4. When I read your claim that Greenwich Council are “boasting” of their festivals, I clicked on your link wondering what horrors you had uncovered with your incisive investigative style.

    It turns out you have “uncovered” a page publicising the range of festivals that Greenwich have organised this summer. Presumably you believe Greenwich should organise festivals but not publicise them?

    Or is this just the latest example of the hyperbole that you employ in this blog?

  5. Mark, firstly let me reassure you that I mean you no harm and there is no malice attached to my comments.

    I think the point being made is simply this, use open public spaces for festivals by all means, advertise them by all means but then don’t object to your neighbours doing the same. That would be hypocracy.

    There we go, Simples

  6. As it happens I agree with you, but only up to a point. Any council that agrees to hold festivals in its area, can’t then be expected to agree to a free for all for any and every proposed festival. The fact that Greenwich has its own festival cannot be reason enough to approve the one planned for Blackheath. By extension, it cannot be described as hypocrisy if there are good reasons for opposing the one on Blackheath. It would only be hypocrisy if different criteria were applied to their own festivals than to those proposed by others.

    As it happens, I have no knowledge myself of the plans for the Blackheath Festival. If it is well organised and appropriate to the location, I personally would support it.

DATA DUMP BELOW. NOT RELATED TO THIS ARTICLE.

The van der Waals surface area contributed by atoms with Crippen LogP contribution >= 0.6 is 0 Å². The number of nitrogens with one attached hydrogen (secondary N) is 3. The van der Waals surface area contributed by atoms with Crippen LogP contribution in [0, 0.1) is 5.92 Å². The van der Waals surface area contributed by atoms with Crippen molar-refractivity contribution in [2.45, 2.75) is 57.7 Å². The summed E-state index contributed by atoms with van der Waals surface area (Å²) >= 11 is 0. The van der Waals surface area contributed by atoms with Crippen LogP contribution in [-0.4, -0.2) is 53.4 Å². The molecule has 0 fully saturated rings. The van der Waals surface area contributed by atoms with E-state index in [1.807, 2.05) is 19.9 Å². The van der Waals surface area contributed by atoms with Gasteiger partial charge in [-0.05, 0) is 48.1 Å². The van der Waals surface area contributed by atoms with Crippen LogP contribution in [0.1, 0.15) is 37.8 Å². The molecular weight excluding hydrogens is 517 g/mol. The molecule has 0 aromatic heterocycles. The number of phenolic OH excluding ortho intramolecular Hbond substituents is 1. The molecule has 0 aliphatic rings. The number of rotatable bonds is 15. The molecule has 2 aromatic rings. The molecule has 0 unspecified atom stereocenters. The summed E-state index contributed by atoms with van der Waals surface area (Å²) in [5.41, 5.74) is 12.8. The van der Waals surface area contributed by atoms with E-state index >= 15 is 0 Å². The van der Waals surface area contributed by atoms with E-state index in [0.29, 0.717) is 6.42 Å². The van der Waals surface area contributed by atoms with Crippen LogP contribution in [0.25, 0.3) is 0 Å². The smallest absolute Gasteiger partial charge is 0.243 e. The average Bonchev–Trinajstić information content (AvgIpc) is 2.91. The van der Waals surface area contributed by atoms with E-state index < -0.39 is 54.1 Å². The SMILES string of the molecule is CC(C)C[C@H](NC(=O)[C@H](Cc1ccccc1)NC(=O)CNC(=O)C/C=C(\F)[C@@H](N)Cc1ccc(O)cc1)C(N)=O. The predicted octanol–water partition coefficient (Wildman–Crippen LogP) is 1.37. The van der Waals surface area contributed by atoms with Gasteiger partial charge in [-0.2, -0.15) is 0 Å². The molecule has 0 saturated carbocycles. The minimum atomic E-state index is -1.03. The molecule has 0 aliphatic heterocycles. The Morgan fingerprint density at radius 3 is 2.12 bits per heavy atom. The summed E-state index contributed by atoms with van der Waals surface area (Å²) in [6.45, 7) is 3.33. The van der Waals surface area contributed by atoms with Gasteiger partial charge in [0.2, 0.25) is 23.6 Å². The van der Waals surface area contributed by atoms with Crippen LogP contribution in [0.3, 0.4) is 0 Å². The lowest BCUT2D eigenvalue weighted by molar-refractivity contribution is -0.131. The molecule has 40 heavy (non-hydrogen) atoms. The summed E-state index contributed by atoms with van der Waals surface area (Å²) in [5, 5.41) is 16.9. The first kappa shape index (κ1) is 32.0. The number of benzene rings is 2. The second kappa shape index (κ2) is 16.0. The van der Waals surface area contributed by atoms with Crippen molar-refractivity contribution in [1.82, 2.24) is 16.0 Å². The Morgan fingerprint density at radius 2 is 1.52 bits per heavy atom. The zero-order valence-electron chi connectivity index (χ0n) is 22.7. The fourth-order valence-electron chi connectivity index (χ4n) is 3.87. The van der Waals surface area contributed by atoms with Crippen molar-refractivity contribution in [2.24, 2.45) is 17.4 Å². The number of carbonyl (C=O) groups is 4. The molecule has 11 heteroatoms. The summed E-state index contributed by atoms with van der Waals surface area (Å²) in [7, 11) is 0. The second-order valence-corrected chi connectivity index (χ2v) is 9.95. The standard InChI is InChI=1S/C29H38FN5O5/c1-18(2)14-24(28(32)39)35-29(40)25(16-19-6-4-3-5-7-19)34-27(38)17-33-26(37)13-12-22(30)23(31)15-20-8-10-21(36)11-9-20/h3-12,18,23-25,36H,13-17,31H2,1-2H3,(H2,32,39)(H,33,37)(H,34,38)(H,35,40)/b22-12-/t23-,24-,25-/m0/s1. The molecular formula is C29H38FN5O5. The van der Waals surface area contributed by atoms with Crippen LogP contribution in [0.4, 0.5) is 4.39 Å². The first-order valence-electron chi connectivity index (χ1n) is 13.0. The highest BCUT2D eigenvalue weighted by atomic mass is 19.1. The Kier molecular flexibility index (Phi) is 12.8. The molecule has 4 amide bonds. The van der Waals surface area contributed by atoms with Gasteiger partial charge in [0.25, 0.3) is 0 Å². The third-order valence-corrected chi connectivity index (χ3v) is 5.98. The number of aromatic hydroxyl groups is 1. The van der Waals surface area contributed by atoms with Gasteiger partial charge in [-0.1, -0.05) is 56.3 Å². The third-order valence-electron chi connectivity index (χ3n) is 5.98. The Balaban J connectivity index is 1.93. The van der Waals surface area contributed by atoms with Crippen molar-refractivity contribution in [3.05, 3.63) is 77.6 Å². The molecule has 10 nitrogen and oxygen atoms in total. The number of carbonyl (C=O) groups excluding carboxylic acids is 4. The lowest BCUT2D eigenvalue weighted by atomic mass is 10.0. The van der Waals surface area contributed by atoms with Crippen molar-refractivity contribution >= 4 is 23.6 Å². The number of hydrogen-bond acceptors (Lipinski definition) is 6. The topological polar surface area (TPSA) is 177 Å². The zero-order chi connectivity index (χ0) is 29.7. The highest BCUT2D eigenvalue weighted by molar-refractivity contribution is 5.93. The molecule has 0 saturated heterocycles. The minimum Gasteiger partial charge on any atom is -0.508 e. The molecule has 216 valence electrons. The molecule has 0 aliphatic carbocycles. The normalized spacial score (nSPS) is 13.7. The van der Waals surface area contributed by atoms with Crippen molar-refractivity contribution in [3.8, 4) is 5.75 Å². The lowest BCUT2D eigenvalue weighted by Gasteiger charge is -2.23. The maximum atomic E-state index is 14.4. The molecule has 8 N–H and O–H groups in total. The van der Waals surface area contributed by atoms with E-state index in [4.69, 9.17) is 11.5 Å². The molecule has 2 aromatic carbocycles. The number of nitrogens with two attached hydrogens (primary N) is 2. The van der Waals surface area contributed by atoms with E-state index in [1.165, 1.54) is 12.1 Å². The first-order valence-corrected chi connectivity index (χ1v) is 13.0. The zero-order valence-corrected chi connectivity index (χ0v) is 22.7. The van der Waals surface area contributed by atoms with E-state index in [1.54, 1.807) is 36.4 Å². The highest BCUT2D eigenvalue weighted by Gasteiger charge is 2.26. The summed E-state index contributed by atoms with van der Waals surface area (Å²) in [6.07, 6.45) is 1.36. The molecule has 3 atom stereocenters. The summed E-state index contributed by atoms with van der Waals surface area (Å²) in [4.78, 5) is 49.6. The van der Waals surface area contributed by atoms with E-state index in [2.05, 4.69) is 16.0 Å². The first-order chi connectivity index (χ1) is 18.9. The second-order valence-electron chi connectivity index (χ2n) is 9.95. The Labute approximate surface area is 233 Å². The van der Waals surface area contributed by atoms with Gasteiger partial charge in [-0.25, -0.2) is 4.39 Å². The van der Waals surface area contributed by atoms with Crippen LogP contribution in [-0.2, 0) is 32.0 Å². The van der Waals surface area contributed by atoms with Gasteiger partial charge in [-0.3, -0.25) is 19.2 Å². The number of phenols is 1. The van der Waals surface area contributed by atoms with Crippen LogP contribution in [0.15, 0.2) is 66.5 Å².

Incidentally you mentioned one additional festival in the area. Can I also recommend the Hope Festival held at the same location as the one you mentioned? It is very much a family affair and excellent fun. Here is the link:


  7. The perpetual license really bothers me – but I’m looking forward to seeing how the first one pans out.

    And Scared of chives does make a good point. Quite a bit of double standards being applied because people aren’t interested in the event themselves I feel…..

  8. Just to add my tuppense worth, I don’t think you can possibly compare the use of a Royal Park for the worlds largest sporting event that’s NOT for profit (which, as reported on this blog, did significantly less good for local traders than was promised), with a commercial money making event on the open heath (which won’t bring much trade to the local area, as once you’re inside the compound you won’t be allowed to leave and then return and will have to use the catering and facilities provided by the event).